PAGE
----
Don't Go in the Woods
... Alone!
U.S.A. | 1981
Directed by James Bryan
Starring
Jack McClelland
Mary Gail Artz
Tom Drury
Color
| 82 Minutes | R
Format: DVD (R1 - NTSC)
Code Red
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Guest Review by John Gargo
Being the adventures of an uncivilized man whose principle interests are slasher movie clichés, ultra-violence and bad synthesizer music...
    Don't Go in the Woods... Alone! is director James Bryan's attempt at making an early '80s slasher film. The threadbare plot involves a bearded maniac who wanders around a heavily wooded camping spot killing off secondary characters. Actually, calling them characters would be a bit of a stretch victims are often introduced and then systematically slaughtered in the same scene, effectively killing any sense of suspense or impending dread. The exception to this rule concerns a quartet of hitchhikers we meet early on, but we never get to really know anything about them other than their first names.
    To spend more time discussing the plot of this film would probably entail more writing than the Bryan’s 'script'. Even given the already low standards of the slasher genre, Don't Go in the Woods is shockingly devoid of story or purpose. The apparent reason for its existence is to riff on the same old clichés that anyone remotely familiar with the genre is already sick of. Unfortunately, there isn't even entertainment to be had by the presence of the formula, because everything is rendered absolutely unwatchable by Bryan's ineptitude as a filmmaker. The camerawork is amateurish at best and the editing is so sloppy that some scenes are often incomprehensible.
    The only draw that the film could possibly have would be its plentiful body count, which helped land it an undeserved spot on the U.K.'s now infamous "Video Nasties" list, but the special effects are so cheap that it's doubtful anyone will be that impressed. The acting in these types of zero-budget horror flicks is often bad, and Don't Go in the Woods is certainly no exception... Bryan mostly recruited friends of his and locals with no experience, and it shows. The cheap synthesizer soundtrack is an amusing novelty at first but soon becomes monotonous and grating (a far cry, for example, from Rick Wakeman's excellent work in The Burning). Worst of all is the film's wretched pacing, which mercilessly drags on and on... Lengthy build-ups alternate between unsatisfying payoffs. While the film clocks in at just barely over 80 minutes, it feels nearly twice as long.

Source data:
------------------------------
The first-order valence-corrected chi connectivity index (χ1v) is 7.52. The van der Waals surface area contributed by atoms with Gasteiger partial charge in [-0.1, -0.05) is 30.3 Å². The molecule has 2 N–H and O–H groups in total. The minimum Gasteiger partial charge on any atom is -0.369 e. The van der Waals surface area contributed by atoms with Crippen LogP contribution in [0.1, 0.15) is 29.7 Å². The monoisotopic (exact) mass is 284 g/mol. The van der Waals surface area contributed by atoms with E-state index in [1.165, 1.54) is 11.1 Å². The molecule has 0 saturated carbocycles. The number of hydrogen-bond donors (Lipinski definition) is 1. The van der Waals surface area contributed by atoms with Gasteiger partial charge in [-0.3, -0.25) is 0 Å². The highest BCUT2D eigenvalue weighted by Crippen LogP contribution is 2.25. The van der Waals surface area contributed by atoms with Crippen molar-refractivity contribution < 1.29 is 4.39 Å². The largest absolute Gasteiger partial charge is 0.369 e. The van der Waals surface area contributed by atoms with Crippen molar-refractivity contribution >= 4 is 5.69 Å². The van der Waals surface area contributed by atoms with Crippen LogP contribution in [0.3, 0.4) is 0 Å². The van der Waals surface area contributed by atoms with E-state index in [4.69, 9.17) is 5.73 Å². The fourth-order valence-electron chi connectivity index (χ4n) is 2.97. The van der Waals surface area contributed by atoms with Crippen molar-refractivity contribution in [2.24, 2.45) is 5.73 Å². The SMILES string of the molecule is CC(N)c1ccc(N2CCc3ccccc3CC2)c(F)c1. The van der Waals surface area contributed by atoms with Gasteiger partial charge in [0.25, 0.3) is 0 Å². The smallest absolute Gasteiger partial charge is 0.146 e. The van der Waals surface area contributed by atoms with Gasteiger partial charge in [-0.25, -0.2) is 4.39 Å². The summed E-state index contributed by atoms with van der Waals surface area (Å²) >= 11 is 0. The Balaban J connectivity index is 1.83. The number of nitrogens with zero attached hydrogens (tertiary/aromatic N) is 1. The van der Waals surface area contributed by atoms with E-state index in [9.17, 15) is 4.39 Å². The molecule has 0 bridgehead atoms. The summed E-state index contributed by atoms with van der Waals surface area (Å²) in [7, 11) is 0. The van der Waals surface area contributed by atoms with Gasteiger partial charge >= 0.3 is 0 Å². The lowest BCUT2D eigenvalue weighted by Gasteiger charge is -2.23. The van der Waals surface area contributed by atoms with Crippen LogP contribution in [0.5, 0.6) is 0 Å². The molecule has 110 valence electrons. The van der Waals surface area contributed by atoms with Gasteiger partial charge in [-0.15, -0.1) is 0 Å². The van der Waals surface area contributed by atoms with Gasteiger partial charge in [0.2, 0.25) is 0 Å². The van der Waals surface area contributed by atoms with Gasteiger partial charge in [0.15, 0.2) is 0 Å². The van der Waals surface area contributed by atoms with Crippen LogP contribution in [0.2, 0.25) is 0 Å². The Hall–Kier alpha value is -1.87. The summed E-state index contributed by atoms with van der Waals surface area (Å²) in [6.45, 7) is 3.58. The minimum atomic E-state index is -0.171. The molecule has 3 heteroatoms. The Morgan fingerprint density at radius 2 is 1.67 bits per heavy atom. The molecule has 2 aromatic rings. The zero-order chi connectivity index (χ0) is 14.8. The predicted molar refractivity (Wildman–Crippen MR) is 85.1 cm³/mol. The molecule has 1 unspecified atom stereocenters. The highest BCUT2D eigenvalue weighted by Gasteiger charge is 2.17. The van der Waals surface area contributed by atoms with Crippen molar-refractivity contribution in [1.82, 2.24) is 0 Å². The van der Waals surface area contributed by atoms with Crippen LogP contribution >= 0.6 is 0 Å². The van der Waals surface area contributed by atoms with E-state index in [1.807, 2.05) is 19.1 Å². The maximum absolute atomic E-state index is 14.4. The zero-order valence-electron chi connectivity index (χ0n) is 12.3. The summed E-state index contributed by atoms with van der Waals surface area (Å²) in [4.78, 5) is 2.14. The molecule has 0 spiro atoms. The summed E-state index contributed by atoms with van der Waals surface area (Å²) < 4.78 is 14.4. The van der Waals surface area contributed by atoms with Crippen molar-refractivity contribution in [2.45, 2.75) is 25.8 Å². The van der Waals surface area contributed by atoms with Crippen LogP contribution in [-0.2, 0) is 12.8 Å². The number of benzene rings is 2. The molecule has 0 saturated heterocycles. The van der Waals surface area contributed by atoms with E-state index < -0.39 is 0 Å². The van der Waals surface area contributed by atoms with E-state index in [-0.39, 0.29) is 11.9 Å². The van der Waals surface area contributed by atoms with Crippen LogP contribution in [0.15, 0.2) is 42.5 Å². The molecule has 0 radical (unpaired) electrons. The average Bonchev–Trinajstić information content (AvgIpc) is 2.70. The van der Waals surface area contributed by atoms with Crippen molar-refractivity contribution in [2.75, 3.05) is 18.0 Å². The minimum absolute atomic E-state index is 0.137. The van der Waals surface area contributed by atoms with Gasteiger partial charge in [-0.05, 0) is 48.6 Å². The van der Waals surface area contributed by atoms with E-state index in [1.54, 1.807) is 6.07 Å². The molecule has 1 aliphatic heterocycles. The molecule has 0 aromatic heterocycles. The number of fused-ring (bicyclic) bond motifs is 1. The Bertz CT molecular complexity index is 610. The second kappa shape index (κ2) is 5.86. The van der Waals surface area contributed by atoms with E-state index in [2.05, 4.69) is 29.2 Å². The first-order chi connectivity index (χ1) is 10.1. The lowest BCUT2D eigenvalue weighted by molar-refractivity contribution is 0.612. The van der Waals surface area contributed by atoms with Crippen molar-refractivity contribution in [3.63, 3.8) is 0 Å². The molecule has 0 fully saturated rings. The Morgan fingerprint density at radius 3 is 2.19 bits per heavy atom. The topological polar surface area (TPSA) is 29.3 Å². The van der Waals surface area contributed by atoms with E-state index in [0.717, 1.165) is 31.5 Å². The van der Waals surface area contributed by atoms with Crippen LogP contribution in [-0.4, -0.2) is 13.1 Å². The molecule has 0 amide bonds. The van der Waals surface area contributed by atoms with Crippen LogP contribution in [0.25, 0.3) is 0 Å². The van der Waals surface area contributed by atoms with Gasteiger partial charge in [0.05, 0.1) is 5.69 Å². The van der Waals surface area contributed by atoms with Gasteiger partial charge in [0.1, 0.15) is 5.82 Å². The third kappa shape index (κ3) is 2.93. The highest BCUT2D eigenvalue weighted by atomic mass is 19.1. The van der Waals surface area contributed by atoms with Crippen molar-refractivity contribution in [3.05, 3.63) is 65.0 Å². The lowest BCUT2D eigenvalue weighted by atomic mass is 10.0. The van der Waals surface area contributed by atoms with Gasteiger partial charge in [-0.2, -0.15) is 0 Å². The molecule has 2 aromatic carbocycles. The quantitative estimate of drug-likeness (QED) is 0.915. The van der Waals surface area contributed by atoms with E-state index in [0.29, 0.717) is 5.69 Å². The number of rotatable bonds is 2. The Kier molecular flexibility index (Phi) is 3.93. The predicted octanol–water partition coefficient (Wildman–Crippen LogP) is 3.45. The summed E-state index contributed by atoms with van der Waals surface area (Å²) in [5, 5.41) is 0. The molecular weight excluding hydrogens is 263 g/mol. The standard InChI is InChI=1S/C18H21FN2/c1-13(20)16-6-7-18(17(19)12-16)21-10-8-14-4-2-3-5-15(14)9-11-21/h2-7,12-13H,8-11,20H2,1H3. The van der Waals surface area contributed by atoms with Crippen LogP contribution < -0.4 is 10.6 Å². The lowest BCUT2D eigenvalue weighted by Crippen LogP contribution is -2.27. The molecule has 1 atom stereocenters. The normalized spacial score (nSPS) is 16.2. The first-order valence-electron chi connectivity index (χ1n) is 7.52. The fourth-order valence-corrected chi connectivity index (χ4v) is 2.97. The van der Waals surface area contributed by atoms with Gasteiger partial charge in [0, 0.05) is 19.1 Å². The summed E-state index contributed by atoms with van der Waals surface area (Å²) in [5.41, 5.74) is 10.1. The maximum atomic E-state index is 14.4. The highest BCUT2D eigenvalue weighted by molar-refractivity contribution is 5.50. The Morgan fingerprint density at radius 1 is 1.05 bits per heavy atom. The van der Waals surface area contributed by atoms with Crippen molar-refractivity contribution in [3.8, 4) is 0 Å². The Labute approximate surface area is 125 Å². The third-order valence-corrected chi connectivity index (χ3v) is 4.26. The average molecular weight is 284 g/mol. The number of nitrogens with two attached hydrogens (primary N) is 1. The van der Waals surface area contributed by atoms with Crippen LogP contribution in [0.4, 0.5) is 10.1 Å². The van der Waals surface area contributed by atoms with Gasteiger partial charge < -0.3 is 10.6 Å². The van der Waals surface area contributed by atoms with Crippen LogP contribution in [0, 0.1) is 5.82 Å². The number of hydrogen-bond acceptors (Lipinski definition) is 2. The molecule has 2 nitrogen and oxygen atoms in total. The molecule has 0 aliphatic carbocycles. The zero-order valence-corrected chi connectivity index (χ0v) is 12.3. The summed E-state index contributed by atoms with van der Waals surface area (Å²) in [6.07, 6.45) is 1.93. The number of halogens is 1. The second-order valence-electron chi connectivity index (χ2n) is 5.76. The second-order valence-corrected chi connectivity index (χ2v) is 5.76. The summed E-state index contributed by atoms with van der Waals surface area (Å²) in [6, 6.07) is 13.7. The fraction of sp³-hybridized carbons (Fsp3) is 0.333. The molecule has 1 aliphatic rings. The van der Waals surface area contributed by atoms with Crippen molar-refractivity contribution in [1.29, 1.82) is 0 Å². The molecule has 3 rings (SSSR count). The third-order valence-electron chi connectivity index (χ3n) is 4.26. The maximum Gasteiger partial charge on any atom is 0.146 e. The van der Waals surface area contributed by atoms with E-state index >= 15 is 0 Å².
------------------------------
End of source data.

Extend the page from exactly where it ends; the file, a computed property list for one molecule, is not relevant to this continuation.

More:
Curiously, Don't Go in the Woods is sometimes billed as a horror-comedy, although such claims are mystifying to this viewer. There is nothing funny about this film, and it is such a chore to sit through that it doesn't even function as a so-bad-it's-good type experience. It's not scary, it's not emotionally involving, it's not even remotely interesting it's not much of anything, really. Perhaps some pleasure can be had when viewing the film as the horrendous wreck that it is, but after a while even the most morbid of rubberneckers will step on the accelerator and move along their way.

It is utterly baffling that Don't Go in the Woods has attained something of a cult following over the years, and yet here it is, the 25th Anniversary Edition in all its unlikely glory and Code Red has bestowed upon the fans of this obscure film a stunning release. Presented in a director-approved fullframe transfer that is far better than anyone had a right to expect, the image is often sharp and clear. The exceptions are the night scenes, which are often too dark and murky, but this appears to be the inept way the film was shot rather than a fault with the transfer. There are no problems with the audio, which is only available in mono.
    There are two audio commentary tracks to choose from. The first features director James Bryan and is the more conventional and informative of the tracks. Bryan never runs out of things to say about the film (should you care to know anything more about it), and there are very few dry spots. The second, and far more entertaining and relaxed, of the commentaries featuring Bryan again, actress Mary Artz, and two 'superfans', David Masco and Deron Miller of the band CKY. In addition to appearing on the commentary track, Miller also provides a proper introduction to the band (and horrifying suggesting that a sequel should be made) and seems to have been the main factor in the film getting a legitimate release on DVD.
    The main extra is a lengthy documentary assembled entirely by James Bryan that features interviews with nearly all of the main characters and crew members, most of whom look back at their experiences with fondness. Also included are retro television interviews and radio spots.
12/15/06

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